Growing up in Worcester, Mass., Jason Perez started dealing drugs at age 9. He had two recurrent dreams: that he would go to jail, and that he would die at 21.
Then came Islam, a religion that Perez embraced one day in a sudden street-corner conversion. “At 21,” he said of his old life, “I experienced the death of all my paths.”
Perez — who still favors stiff brim gangster hats and baggy pants — changed his first name to Hamza and brought to Islam what he had: Puerto Rican culture, street savvy, and a knack for hip-hop. His duo M-Team delivers a deep-beat message of faith, mercy, and forgiveness.
Call it “New Muslim Cool.” That’s the name of a documentary film about Perez released earlier this year by producer-director Jennifer Maytorena Taylor. A screening last weekend (Oct. 10) drew a packed crowd of 220 to the auditorium at the Arthur M. Sackler Museum.
It was the first such screening at Harvard, but will be “the first of many” because of the film’s educational value, said Diana L. Eck, director of the Pluralism Project, a screening sponsor.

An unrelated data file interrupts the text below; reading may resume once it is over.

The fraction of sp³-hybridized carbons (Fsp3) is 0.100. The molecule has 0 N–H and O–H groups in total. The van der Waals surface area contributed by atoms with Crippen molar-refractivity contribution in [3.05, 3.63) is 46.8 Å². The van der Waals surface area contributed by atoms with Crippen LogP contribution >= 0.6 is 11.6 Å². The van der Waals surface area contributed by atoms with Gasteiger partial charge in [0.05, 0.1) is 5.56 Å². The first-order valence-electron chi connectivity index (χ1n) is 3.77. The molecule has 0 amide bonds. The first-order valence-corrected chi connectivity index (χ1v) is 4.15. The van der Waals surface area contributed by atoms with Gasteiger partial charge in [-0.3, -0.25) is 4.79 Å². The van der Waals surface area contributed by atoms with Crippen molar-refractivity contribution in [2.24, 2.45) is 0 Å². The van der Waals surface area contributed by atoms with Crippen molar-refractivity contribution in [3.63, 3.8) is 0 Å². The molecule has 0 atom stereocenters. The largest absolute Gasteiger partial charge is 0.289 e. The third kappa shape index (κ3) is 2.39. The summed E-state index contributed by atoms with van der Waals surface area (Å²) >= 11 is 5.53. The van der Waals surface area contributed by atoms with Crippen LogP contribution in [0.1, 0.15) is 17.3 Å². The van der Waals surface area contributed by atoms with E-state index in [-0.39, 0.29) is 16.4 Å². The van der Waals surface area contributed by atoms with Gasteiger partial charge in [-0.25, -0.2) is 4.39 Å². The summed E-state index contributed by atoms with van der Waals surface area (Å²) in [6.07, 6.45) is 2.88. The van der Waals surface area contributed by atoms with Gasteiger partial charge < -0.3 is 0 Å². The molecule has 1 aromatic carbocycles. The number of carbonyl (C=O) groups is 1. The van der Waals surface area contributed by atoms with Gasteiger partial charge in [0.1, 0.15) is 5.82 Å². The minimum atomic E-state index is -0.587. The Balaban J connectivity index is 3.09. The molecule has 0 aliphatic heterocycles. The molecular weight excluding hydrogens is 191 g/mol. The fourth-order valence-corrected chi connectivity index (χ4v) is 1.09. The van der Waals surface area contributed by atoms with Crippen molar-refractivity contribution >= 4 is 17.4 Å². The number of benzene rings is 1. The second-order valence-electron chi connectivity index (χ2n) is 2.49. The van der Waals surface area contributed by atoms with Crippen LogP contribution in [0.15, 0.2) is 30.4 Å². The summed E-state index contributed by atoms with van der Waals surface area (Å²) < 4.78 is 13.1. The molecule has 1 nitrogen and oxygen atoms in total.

Ray Williams, director of education at the Harvard Art Museum, another sponsor, said museums have a role in spiritual education, and “New Muslim Cool” fits right into it.
Before the film, viewers took in a special exhibit on the south wall of the Sackler’s gallery of Islamic art. In “Sacred Spaces: The World of Dervishes, Fakirs, and Sufis,” centuries-old drawings and paintings depict Islam’s mystical path. Williams said Perez’s own path resonates with this ancient search for the divine.
“New Muslim Cool” acknowledges America’s post-9/11 suspicions of Islam, and layers in suspicions of what Perez himself represents: Islam, Puerto Rico, the ’hood, and hip-hop.
The film, narrated in Perez’s shameless street idiom, is funny. In one flip-chart seminar, a plea for money to rehabilitate drug dealers, Perez charts the hierarchy of American capitalism. At the top, he said, are pimps and prostitutes.
“New Muslim Cool” includes a nightmare or two. Perez moves to Pittsburgh, where the FBI raids his mosque. He loses his job as a chaplain at a local jail. (He is re-hired.) But one hope keeps breaking through — that Islam is a path to social redemption. “We made a decision,” said Perez, “to save ourselves and our families.”
After the screening, he took questions. How, he was asked, has he coped with the FBI raid and continued surveillance in Pittsburgh? “We don’t mind they watch us,” said Perez, “because God is watching us.”